Soonawala’s friend Zonadi Nkhoma (17Ox, 19C) marveled at the depth that flying has added to their friends’ characters. Avagyan expressed her belief that piloting can make one more thoughtful, as part of the job requires one to bear in mind the safety of their passengers. Nkhoma agreed, stating that flying with Soonawala facilitated a greater sense of trust in their friendship.
“It takes a lot for me to trust somebody with my life,” Nkhoma confessed. “When we went flying, I felt comfortable with him. Even now that I can fly myself, he’s probably the only other one that I trust to fly [me].”
Both pilots hope to use their skills and passions in their respective careers after college. Wheaton hopes to fly for law enforcement, make corporate flights and possibly pursue a technology-related career.
Soonawala hopes to enter avionics, the automatic side of aviation that focuses on programming planes to fly safely and smoothly without a human pilot.
Besides their love for flying, both pilots also share a love for their Emory education and expressed hopes that they could pursue careers that would allow them to incorporate both passions. Even flying for a major carrier, Soonawala said, would be asking him to give up the studies he has built through Emory’s computer science program.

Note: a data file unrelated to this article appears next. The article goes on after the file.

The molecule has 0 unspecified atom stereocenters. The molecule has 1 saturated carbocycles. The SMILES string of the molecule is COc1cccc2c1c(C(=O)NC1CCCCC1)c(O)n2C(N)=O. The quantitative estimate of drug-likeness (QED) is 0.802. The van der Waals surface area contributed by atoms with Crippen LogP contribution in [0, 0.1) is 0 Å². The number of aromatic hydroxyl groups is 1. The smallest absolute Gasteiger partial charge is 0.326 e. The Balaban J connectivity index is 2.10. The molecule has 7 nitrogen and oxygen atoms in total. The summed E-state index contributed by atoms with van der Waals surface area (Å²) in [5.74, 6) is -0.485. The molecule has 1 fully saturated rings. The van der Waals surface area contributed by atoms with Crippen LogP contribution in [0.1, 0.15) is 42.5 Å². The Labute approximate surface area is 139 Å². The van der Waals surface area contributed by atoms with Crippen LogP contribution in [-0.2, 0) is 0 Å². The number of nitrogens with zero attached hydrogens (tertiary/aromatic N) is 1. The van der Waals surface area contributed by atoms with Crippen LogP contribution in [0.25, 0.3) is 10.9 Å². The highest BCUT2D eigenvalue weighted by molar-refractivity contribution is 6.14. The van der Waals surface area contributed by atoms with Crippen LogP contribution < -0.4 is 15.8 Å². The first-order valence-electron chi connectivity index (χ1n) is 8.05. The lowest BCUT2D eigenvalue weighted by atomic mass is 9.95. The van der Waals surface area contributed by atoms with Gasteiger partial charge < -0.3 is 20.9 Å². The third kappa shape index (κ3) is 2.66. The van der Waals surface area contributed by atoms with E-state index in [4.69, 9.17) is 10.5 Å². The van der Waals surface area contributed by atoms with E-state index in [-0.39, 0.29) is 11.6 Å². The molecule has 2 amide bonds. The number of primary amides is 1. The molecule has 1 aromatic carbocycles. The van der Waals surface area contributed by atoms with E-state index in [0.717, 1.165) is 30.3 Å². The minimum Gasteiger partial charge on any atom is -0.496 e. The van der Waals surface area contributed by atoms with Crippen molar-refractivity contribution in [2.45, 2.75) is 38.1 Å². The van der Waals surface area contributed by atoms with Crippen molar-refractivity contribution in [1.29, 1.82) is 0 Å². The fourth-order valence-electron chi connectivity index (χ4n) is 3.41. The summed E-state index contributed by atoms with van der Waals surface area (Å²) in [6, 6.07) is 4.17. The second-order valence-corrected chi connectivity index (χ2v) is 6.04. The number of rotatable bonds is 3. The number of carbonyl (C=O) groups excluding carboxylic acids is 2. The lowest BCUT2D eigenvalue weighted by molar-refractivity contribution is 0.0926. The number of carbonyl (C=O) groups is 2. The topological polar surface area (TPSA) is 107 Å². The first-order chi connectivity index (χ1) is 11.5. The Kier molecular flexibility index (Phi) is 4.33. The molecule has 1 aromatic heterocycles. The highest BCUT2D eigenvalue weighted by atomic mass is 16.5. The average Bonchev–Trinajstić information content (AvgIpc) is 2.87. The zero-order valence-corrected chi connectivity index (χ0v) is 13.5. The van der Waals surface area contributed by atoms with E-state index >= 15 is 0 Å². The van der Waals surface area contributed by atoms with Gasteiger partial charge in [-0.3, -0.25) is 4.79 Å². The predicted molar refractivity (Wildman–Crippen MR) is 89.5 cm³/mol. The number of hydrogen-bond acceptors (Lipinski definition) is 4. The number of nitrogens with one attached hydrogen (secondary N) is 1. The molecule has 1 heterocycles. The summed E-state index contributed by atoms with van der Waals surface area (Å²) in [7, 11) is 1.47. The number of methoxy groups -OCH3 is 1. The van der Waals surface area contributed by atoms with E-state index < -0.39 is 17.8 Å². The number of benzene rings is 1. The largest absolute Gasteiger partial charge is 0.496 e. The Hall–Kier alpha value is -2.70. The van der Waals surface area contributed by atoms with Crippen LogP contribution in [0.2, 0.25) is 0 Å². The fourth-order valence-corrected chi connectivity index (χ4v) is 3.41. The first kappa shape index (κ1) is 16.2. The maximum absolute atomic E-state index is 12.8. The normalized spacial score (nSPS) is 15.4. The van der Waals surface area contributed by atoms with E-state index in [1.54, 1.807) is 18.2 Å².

“I would have considered doing it a couple years ago … if I wasn’t so far into Emory getting the CS degree,” Soonawala explained. “Getting the commercial license makes sense for me because flying is something that I can see myself doing for the next 30 or 40 years.”
The path to obtaining advanced computer science degrees and pilot’s licenses has also gifted Soonawala and Wheaton with a strong friendship. More than anyone else at Emory, the two pilots understand each other’s passions, goals and love for flying. Even though they’ve only flown together once, both Wheaton and Soonawala share a desire to return together to the skies.
“It was a lot of fun,” Wheaton said. “I certainly hope we can do it again.”